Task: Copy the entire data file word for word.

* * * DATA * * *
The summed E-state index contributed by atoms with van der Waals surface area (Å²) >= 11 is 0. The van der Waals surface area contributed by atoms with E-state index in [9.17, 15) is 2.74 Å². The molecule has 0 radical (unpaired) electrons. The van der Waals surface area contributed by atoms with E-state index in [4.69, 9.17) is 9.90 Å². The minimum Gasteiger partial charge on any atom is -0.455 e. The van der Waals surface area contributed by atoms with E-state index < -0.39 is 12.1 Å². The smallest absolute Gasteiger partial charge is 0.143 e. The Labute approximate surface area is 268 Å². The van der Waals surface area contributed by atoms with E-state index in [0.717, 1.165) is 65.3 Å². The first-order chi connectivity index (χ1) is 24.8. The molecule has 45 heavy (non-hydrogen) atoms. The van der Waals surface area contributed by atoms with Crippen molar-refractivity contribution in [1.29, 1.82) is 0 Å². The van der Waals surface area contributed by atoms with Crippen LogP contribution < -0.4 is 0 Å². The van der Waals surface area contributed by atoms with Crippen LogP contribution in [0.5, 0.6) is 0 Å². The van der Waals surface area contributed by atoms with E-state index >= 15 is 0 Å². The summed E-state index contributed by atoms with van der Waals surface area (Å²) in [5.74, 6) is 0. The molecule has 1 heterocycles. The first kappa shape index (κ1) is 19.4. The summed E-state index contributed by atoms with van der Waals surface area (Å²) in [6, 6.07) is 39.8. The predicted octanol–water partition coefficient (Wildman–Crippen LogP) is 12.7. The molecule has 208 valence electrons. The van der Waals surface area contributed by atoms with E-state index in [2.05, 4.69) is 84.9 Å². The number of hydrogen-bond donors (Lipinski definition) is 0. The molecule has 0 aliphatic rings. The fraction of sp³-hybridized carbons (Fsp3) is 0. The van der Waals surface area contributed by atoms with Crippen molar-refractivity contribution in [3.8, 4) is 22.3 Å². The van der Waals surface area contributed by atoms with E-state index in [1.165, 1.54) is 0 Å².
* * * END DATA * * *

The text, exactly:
The summed E-state index contributed by atoms with van der Waals surface area (Å²) >= 11 is 0. The van der Waals surface area contributed by atoms with E-state index in [9.17, 15) is 2.74 Å². The molecule has 0 radical (unpaired) electrons. The van der Waals surface area contributed by atoms with E-state index in [4.69, 9.17) is 9.90 Å². The minimum Gasteiger partial charge on any atom is -0.455 e. The van der Waals surface area contributed by atoms with E-state index < -0.39 is 12.1 Å². The smallest absolute Gasteiger partial charge is 0.143 e. The Labute approximate surface area is 268 Å². The van der Waals surface area contributed by atoms with E-state index in [0.717, 1.165) is 65.3 Å². The first-order chi connectivity index (χ1) is 24.8. The molecule has 45 heavy (non-hydrogen) atoms. The van der Waals surface area contributed by atoms with Crippen molar-refractivity contribution in [1.29, 1.82) is 0 Å². The van der Waals surface area contributed by atoms with Crippen LogP contribution < -0.4 is 0 Å². The van der Waals surface area contributed by atoms with Crippen LogP contribution in [0.5, 0.6) is 0 Å². The van der Waals surface area contributed by atoms with E-state index >= 15 is 0 Å². The summed E-state index contributed by atoms with van der Waals surface area (Å²) in [5.74, 6) is 0. The molecule has 1 heterocycles. The first kappa shape index (κ1) is 19.4. The summed E-state index contributed by atoms with van der Waals surface area (Å²) in [6, 6.07) is 39.8. The predicted octanol–water partition coefficient (Wildman–Crippen LogP) is 12.7. The molecule has 208 valence electrons. The van der Waals surface area contributed by atoms with E-state index in [2.05, 4.69) is 84.9 Å². The number of hydrogen-bond donors (Lipinski definition) is 0. The molecule has 0 aliphatic rings. The fraction of sp³-hybridized carbons (Fsp3) is 0. The van der Waals surface area contributed by atoms with Crippen molar-refractivity contribution in [3.8, 4) is 22.3 Å². The van der Waals surface area contributed by atoms with E-state index in [1.165, 1.54) is 0 Å².